Working Smart is Better Than Working Hard
There’s a great term used in Taiwan for smartphone addicts. “Di Tou Zhu” literally means: “The Low Head Tribe.” This tribe is global, of course, and growing. Watch any group of people required to wait for more than thirty seconds and…boom…everyone’s on a phone – quick email checks, a couple of rounds of some dumb game, some web surfing, social media scroll-throughs, etc. This tribe with their heads bent downwards at a screen aren’t, however, actually addicted to their phones. They – we – are addicted to the internet. It’s possibly the only addiction you don’t get grief over. So far “internet-shaming” isn’t a thing, nor do folks give members of the heads-down tribe dirty looks like they give smokers. Internet addiction isn’t perhaps killing people in the way opioids or tobacco can; but for many, it has essentially destroyed their ability to focus.
Distractions are carcinogens for the mind. They eat away at our time on earth. We’ve given up time – the only thing that can’t be extended – for insipid games with colorful falling balls or the convenience of being able to see pictures of what your friends had for lunch. And it couldn’t come at a worse time. The early decades of the 21st century will almost certainly be remembered in history books as the time when AI and automation began to transform work in the biggest way since the industrial revolution. If you want to keep your job – or create a new one in a new industry – you need to be able to sit still and concentrate.
Is it hopeless? Should we ditch tech and go back to notepads and pencils? –No. But we can put some guardrails in place. There are some simple hacks that quickly increase work productivity and don’t require renouncing technology. In fact, they harness tech. “Blocking apps” are getting a lot of press of late as they offer a one-stop solution for organizing a scatter-brained work or study day. After installing the app – which works across all your devices – you set parameters. You can choose to, for example, block social media sites from 10 am to 3 pm, or block news or game sites for a day, a week… it’s up to you. You can also consider using the app’s timer. It’s an old trick: work like crazy for 20 minutes, then take a five-minute break.
A good blocking app is also able to help you schedule and enforce a “work mode.” You can set up “office hours” during which time people trying to contact you are told you’re working. Because the app works across your devices, there’s no cheating on your phone during a bathroom break. Free to install and easy-to-use, blocking apps are becoming the go-to tool for people tired of “working all day” without getting much done. As the wise saying goes: Work Smart; Not Hard! Smart work can mean you finish tasks faster and therefore have more time for guilt-free leisure.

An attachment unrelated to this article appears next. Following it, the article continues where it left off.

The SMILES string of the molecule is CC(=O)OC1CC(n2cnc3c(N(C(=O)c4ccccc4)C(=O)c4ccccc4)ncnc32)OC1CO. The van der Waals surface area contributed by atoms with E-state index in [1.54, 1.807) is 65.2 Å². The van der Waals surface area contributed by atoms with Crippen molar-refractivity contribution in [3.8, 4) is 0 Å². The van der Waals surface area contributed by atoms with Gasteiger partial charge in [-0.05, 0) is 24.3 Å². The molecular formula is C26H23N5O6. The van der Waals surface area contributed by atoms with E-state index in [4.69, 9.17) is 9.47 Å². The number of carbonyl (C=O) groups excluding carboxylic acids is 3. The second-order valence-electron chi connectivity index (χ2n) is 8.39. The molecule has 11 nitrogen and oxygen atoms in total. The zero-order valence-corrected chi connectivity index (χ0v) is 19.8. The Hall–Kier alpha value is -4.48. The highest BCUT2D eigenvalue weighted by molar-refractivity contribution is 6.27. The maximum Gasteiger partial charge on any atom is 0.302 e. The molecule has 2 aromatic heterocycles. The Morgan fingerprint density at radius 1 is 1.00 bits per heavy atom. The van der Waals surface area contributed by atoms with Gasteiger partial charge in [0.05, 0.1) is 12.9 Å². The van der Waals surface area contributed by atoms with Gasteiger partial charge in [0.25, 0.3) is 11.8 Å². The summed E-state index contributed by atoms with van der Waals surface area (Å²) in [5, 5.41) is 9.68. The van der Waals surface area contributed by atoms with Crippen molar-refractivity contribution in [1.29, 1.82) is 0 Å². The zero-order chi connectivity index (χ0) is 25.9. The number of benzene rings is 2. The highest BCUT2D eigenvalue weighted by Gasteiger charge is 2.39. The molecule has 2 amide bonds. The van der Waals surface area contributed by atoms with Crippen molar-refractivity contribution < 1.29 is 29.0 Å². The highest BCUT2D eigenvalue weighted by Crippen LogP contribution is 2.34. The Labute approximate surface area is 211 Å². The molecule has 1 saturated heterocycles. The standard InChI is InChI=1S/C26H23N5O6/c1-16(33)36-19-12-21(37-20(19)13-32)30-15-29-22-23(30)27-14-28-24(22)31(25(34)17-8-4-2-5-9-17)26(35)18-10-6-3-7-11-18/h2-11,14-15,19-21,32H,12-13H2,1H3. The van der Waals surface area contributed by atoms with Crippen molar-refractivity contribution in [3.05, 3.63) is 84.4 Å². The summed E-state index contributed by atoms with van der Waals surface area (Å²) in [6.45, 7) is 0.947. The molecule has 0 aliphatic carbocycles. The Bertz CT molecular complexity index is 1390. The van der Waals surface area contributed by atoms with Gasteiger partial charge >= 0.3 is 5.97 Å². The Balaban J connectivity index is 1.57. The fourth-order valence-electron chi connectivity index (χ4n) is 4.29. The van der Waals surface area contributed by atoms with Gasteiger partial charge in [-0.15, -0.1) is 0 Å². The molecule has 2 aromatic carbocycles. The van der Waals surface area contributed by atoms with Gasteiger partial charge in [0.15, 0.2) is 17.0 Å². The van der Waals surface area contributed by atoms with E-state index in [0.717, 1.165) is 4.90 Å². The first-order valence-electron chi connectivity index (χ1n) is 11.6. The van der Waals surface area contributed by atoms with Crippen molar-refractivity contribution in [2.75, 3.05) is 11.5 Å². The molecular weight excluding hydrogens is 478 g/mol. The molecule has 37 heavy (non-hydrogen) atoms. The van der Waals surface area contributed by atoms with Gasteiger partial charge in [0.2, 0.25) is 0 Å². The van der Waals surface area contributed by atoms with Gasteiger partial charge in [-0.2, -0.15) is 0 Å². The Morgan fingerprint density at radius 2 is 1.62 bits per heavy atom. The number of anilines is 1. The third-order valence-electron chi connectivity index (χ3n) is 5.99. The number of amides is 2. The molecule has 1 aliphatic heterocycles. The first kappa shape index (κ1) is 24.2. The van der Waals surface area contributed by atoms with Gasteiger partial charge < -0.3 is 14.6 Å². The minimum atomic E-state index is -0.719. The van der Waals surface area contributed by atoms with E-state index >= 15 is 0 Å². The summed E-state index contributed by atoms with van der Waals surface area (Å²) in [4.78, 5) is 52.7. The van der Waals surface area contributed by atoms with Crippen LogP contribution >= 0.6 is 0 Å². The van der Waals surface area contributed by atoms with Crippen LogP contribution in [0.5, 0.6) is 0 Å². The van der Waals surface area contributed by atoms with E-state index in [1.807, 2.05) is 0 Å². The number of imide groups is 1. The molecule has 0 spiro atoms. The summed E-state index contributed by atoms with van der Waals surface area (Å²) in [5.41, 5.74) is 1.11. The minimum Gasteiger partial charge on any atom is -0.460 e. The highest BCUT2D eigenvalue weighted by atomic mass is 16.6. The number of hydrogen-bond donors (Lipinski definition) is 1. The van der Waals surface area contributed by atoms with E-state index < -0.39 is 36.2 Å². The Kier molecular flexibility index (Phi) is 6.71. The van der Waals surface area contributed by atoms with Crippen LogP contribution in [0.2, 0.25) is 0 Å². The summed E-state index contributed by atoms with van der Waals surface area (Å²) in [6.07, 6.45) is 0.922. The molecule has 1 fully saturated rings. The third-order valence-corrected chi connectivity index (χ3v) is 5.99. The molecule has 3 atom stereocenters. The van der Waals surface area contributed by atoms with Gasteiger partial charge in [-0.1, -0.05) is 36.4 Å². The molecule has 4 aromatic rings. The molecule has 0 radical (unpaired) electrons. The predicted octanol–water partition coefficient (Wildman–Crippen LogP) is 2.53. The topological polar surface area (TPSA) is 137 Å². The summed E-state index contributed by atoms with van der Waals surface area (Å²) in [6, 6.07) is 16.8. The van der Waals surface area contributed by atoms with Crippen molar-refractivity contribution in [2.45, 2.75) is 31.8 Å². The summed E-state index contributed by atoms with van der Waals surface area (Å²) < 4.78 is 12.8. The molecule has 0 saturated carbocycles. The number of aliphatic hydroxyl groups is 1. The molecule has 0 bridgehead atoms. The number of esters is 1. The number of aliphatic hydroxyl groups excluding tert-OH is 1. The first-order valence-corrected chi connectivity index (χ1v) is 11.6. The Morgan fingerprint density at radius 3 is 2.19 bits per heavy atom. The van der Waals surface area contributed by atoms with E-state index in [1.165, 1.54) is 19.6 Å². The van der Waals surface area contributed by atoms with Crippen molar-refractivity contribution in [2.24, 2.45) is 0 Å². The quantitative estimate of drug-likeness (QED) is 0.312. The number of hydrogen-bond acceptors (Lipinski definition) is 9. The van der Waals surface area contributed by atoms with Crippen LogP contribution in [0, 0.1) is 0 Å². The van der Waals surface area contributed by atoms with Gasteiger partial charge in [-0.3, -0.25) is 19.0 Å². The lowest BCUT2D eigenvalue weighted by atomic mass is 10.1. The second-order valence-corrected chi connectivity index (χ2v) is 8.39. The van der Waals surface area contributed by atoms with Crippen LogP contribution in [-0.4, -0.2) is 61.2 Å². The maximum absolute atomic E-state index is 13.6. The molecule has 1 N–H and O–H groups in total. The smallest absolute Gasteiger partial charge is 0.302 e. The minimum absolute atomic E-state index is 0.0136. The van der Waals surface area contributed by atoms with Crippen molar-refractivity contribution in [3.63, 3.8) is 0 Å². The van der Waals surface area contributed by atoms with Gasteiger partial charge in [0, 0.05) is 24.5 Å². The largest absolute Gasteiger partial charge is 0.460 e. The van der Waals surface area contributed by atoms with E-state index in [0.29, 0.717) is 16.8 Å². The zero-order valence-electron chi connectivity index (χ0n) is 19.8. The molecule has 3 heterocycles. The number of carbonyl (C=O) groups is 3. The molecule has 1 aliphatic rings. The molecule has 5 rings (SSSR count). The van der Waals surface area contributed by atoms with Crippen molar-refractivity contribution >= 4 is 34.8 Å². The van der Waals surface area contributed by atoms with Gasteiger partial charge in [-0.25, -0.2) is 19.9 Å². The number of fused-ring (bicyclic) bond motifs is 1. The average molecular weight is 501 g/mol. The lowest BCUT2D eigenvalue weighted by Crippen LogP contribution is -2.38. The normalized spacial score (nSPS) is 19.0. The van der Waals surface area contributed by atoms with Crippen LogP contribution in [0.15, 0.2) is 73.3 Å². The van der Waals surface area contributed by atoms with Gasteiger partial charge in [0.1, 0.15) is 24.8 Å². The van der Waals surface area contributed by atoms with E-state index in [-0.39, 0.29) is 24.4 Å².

The modern workplace can be anywhere. At home, at a coffee shop, or at an old-fashioned office. But the flexibility in workspaces is both a blessing and a curse. Home has plenty of temptations, there’s noise at a coffee shop, and offices can be dull; leading to wasting time online in a bid to overcome boredom. But what we all need to get better at is being proactive, rather than reactive. Being proactive means taking initiative and planning for the challenges you are likely to face. If the noise of a coffee shop is an issue, being proactive means getting some noise-canceling headphones or even simple earplugs. If the web at home or the office is too alluring (including gaming and other ‘adult’ interests), being proactive means blocking those sites so you can focus. You’re in charge of your time, not some Silicon Valley billionaire who’s got teams of people calculating the perfect clickbait headline or that personalized, irresistible ad. You’re in charge. Block the ad. Block the clickbait sites.
Experiment! Try blocking distractions for a while and see how much more you get done. Set goals! For a year… or a month; or even a week. That feeling of accomplishment will power you forward to bigger challenges – it’s called “positive reinforcement.” And some final “Chicken Soup for the Soul” advice: If your goals are easy, they’re not real goals. Goals should be challenges that require effort. We climb mountains, not slowly walk up hills. Reach for that thing that seems slightly beyond what you think you’re capable of and – with some genuine focus – watch as you accomplish more than you ever thought possible.